Stage Door Review
Stratford-upon-Avon, GBR: The Provoked Wife
Thursday, May 16, 2019
by John Vanbrugh, directed by Phillip Breen
Royal Shakespeare Company, Swan Theatre, Stratford-upon-Avon, GBR
May 9-September 7, 2019
Prologue: “All’s one, an Ox, a Poet, or a Crown;
Old England’s Play was always knocking down”
John Vanbrugh was one of those unusual people who excelled in two completely different areas. In architecture he is known as the designer of such masterpieces as Castle Howard (1699) and Blenheim Palace (1705) in England. In literature he is known as the author of two of the greatest Restoration comedies – The Relapse (1696) and The Provoked Wife (1697). The Stratford Festival of Canada presented The Relapse in 1989, but has never staged The Provoked Wife.
In some ways that is not surprising. People tend to think that Restoration comedies are simply witty, satirical romps, and a play like The Relapse fulfils those expectations. The Provoked Wife, however, does not. It may begin as a satirical romp but gradually it turns very dark and by its conclusion it offers a happy ending for only two of its characters. For this very difference it ought to be presented more often and with themes like spousal abuse and the nature of consent, the play could hardly be more relevant. The current RSC production directed by Richard Breen deserves credit for fully bring out the humour of Vanbrugh’s play when it is funny but not trying to force it to be funny when its mood shifts.
The story concerns two misogynists – Sir John Brute (Jonathan Slinger) and Heartfree (John Hodgkinson). Sir John and Lady Brute (Alexandra Gilbreath) did not marry for love. Sir John admits that he married Lady Brute only because he lusted after her and at that time in his life thought that rape was a sin. Lady Brute married Sir John for his money, but now after two years of verbal, mental and physical abuse, she feels she has more than paid for her mistake. In fact, Sir John rails so often against marriage and has broken his marriage vows so often that she feels she would be justified in taking a lover. Indeed, she knows a lover, Constant (Rufus Hound), who would be willing to start an affair if she could only let go of her inherently virtuous nature.
It happens that Constant’s best friend is Heartfree, known as a “woman-hater”, who hates women only because he fears to lose his freedom by being entangled in a relationship or, even worse, a marriage. Heartfree’s prime example of the worst in womankind is Lady Fancyfull (Caroline Quentin), who believes that she is so devastatingly beautiful and desirable that all men who see her can’t help but fall in love with her. Though totally overdone in dress and makeup and totally artificial in speech and behaviour, she is encouraged in her folly by her French maid Mademoiselle (Sarah Twomey). Fanciful believes that Heartfree’s disdain of her is really a sign of his love for her.
This situation changes when Heartfree meets Lady Brute’s niece Bellinda (Natalie Dew), who is as lovely and as virtuous as her aunt. Heartfree is taken aback by falling in love so quickly and so is Belinda, who knows of Heartfree’s misogynist reputation. The question whether Heartfree and Belinda can overcome their biasses and whether Lady Brute can overcome her virtue drive the plot to its surprisingly sober conclusion.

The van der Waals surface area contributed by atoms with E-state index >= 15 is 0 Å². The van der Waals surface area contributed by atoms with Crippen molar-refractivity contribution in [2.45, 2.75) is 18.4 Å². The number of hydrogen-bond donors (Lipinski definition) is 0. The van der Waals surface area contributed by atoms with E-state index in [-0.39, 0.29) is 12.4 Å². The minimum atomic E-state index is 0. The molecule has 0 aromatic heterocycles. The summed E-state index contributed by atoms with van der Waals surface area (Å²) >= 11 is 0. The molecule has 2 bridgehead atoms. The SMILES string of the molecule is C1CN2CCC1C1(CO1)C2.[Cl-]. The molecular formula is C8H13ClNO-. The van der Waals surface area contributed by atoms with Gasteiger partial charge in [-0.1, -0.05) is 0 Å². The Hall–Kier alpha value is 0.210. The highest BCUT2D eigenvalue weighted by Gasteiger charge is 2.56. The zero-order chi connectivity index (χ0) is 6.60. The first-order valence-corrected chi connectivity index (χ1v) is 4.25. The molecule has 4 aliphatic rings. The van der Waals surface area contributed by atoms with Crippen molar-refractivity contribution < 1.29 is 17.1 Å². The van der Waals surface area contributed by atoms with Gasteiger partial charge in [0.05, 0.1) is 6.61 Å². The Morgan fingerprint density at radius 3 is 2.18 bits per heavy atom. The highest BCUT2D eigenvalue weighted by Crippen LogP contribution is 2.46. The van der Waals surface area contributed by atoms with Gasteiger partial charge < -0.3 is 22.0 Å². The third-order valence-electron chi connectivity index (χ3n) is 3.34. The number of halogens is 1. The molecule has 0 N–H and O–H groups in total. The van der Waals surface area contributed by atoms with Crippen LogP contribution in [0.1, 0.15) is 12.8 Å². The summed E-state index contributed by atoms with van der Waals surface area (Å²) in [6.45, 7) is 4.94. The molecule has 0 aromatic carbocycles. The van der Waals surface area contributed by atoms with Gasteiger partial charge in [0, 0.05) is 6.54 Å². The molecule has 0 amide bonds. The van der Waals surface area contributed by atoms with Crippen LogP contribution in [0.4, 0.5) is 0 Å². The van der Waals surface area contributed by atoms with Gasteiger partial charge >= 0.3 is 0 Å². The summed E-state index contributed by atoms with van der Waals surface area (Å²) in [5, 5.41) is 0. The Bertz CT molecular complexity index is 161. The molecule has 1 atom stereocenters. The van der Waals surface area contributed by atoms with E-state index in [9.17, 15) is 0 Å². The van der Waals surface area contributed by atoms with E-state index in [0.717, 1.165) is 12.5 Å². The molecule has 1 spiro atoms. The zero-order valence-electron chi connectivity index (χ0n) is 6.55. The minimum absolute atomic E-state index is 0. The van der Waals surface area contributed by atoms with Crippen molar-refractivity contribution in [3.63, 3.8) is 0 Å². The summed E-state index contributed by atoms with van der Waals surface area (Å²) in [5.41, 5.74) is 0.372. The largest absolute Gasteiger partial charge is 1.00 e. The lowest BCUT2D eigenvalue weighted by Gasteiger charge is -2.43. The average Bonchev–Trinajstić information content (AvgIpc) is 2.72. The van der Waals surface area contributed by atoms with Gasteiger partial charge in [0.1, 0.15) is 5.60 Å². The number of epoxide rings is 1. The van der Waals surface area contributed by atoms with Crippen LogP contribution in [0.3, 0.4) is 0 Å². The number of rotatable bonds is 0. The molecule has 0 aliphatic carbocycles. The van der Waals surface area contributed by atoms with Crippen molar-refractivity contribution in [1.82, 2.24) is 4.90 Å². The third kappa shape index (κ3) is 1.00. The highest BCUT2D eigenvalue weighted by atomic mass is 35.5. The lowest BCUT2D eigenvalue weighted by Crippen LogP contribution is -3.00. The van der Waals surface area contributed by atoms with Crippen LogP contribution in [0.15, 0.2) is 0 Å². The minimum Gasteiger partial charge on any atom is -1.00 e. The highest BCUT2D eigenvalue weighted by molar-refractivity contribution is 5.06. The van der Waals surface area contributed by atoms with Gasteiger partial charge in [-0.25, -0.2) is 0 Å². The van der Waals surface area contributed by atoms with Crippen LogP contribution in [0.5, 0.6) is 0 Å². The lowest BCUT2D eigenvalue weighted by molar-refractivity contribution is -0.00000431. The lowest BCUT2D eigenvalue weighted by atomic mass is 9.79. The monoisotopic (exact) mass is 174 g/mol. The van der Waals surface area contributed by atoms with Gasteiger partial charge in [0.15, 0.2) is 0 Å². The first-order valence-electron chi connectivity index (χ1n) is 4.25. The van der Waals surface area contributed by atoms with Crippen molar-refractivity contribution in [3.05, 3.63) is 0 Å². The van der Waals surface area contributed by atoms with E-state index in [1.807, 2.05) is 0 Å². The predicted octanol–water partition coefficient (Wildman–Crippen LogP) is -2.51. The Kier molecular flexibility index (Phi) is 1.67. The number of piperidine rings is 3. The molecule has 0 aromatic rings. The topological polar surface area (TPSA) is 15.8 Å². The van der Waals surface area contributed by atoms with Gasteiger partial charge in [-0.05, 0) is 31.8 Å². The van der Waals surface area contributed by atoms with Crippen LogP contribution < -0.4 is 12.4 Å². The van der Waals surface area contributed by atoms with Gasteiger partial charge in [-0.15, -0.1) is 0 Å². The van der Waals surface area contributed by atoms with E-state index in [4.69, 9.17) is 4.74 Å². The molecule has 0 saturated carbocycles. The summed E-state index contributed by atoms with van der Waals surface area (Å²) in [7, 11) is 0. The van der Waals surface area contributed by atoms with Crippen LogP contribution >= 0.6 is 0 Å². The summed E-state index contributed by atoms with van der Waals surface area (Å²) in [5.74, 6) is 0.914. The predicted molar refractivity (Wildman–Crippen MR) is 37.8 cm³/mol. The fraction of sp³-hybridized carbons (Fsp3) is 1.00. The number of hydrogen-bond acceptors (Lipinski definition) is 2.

The way that The Provoked Wife begins already signals that Vanbrugh is playing with our expectations of genre and character. The Prologue, spoken by the actor who plays Belinda, begins by claiming that all know that the purpose of theatre is satire. But by the end of her speech, she is criticizing English taste for being indiscriminately satirical, caring not whether the object is “an Ox, a Poet, or a Crown”. Then Vanbrugh has Sir John enter and deliver a acidic diatribe against marriage as an institution that has spoiled his life. Since we know nothing about him, we laugh at his extreme views and assume from his description of her that his wife must be a horrid shrew. When she then enters and speaks so demurely to him and he speaks so abrasively to her, we suddenly have to readjust out point of view. We see that Lady Brute’s behaviour in no way deserved Sir John’s harsh description. In fact, she and Belinda too, seem like martyrs to a beast of a man who thinks that women are good only for fornication.
From this beginning as all through the play Vanbrugh forces us to reappraise characters we thought we knew. Constant seems like the perfect lover, but when he importunes Lady Brute a little too strongly to let go of her virtue, we begin to wonder whether such a man can be as virtuous as we had previous thought. In fact, we have to ask ourselves why we have been rooting so strongly for Lady Brute not to remain virtuous.
The most extreme example is that of Lady Fanciful. She believes so fiercely that she is beloved by all men that we might wonder whether she isn’t a little mad. Yet, when it is brought rudely home to her that Heartfree, whom she loves most, loves someone else, Vanbrugh suggests that Lady Fanciful goes beyond being extremely eccentric to going mad in fact. Thus, Vanbrugh is willing to make us see the character who had been the chiefest source of humour moves towards becoming a tragic figure.